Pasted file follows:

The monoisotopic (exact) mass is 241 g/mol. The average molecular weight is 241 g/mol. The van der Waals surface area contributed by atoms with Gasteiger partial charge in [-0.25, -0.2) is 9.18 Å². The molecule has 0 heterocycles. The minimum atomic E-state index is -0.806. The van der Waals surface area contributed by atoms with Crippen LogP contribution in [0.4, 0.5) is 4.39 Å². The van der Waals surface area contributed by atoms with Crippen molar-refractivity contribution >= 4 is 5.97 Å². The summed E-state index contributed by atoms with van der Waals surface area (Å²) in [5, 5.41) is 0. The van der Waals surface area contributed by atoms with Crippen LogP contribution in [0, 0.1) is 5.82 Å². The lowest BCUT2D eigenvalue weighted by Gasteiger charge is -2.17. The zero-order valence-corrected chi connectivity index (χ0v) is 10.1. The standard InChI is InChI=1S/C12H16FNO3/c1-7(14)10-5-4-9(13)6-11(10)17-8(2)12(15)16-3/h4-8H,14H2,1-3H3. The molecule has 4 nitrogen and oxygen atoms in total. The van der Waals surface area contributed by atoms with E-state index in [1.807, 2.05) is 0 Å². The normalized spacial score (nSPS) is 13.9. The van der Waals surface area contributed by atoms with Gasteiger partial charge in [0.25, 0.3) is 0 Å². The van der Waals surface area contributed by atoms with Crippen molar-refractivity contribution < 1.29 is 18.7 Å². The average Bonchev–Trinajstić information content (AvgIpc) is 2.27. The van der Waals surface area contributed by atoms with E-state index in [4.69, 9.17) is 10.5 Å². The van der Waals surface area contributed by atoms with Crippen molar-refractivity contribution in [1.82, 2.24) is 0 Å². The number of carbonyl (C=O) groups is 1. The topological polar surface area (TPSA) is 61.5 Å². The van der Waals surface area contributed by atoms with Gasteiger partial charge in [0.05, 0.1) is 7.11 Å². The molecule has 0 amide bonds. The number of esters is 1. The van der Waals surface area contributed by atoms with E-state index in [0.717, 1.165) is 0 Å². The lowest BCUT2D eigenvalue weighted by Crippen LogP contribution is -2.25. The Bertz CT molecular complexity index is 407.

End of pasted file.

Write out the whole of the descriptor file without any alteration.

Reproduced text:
The monoisotopic (exact) mass is 241 g/mol. The average molecular weight is 241 g/mol. The van der Waals surface area contributed by atoms with Gasteiger partial charge in [-0.25, -0.2) is 9.18 Å². The molecule has 0 heterocycles. The minimum atomic E-state index is -0.806. The van der Waals surface area contributed by atoms with Crippen LogP contribution in [0.4, 0.5) is 4.39 Å². The van der Waals surface area contributed by atoms with Crippen molar-refractivity contribution >= 4 is 5.97 Å². The summed E-state index contributed by atoms with van der Waals surface area (Å²) in [5, 5.41) is 0. The van der Waals surface area contributed by atoms with Crippen LogP contribution in [0, 0.1) is 5.82 Å². The lowest BCUT2D eigenvalue weighted by Gasteiger charge is -2.17. The zero-order valence-corrected chi connectivity index (χ0v) is 10.1. The standard InChI is InChI=1S/C12H16FNO3/c1-7(14)10-5-4-9(13)6-11(10)17-8(2)12(15)16-3/h4-8H,14H2,1-3H3. The molecule has 4 nitrogen and oxygen atoms in total. The van der Waals surface area contributed by atoms with E-state index in [1.807, 2.05) is 0 Å². The normalized spacial score (nSPS) is 13.9. The van der Waals surface area contributed by atoms with Gasteiger partial charge in [0.25, 0.3) is 0 Å². The van der Waals surface area contributed by atoms with Crippen molar-refractivity contribution < 1.29 is 18.7 Å². The average Bonchev–Trinajstić information content (AvgIpc) is 2.27. The van der Waals surface area contributed by atoms with E-state index in [4.69, 9.17) is 10.5 Å². The van der Waals surface area contributed by atoms with Crippen molar-refractivity contribution in [1.82, 2.24) is 0 Å². The number of carbonyl (C=O) groups is 1. The topological polar surface area (TPSA) is 61.5 Å². The van der Waals surface area contributed by atoms with Gasteiger partial charge in [0.05, 0.1) is 7.11 Å². The molecule has 0 amide bonds. The number of esters is 1. The van der Waals surface area contributed by atoms with E-state index in [0.717, 1.165) is 0 Å². The lowest BCUT2D eigenvalue weighted by Crippen LogP contribution is -2.25. The Bertz CT molecular complexity index is 407.